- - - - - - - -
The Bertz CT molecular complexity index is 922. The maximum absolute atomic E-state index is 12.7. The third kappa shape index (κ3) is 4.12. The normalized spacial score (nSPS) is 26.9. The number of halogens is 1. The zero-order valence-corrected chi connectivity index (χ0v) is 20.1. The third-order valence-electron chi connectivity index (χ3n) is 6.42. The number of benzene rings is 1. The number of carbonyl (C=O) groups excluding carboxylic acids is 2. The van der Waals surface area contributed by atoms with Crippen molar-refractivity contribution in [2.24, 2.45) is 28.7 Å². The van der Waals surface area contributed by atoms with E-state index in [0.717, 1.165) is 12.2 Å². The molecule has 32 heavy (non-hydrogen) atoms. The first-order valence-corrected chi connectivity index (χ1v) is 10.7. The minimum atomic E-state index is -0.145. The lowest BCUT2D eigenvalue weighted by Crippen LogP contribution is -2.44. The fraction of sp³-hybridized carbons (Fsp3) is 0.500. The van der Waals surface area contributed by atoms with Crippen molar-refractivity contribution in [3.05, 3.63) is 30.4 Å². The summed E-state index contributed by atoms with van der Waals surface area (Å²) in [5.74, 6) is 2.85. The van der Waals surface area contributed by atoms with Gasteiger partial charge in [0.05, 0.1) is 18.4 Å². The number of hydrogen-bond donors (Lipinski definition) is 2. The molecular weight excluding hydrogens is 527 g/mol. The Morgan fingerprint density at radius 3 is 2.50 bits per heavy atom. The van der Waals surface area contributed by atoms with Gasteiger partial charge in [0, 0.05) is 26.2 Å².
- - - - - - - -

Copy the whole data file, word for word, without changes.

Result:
The Bertz CT molecular complexity index is 922. The maximum absolute atomic E-state index is 12.7. The third kappa shape index (κ3) is 4.12. The normalized spacial score (nSPS) is 26.9. The number of halogens is 1. The zero-order valence-corrected chi connectivity index (χ0v) is 20.1. The third-order valence-electron chi connectivity index (χ3n) is 6.42. The number of benzene rings is 1. The number of carbonyl (C=O) groups excluding carboxylic acids is 2. The van der Waals surface area contributed by atoms with Crippen molar-refractivity contribution in [2.24, 2.45) is 28.7 Å². The van der Waals surface area contributed by atoms with E-state index in [0.717, 1.165) is 12.2 Å². The molecule has 32 heavy (non-hydrogen) atoms. The first-order valence-corrected chi connectivity index (χ1v) is 10.7. The minimum atomic E-state index is -0.145. The lowest BCUT2D eigenvalue weighted by Crippen LogP contribution is -2.44. The fraction of sp³-hybridized carbons (Fsp3) is 0.500. The van der Waals surface area contributed by atoms with Crippen molar-refractivity contribution in [3.05, 3.63) is 30.4 Å². The summed E-state index contributed by atoms with van der Waals surface area (Å²) in [5.74, 6) is 2.85. The van der Waals surface area contributed by atoms with Gasteiger partial charge in [0.05, 0.1) is 18.4 Å². The number of hydrogen-bond donors (Lipinski definition) is 2. The molecular weight excluding hydrogens is 527 g/mol. The Morgan fingerprint density at radius 3 is 2.50 bits per heavy atom. The van der Waals surface area contributed by atoms with Gasteiger partial charge in [0, 0.05) is 26.2 Å².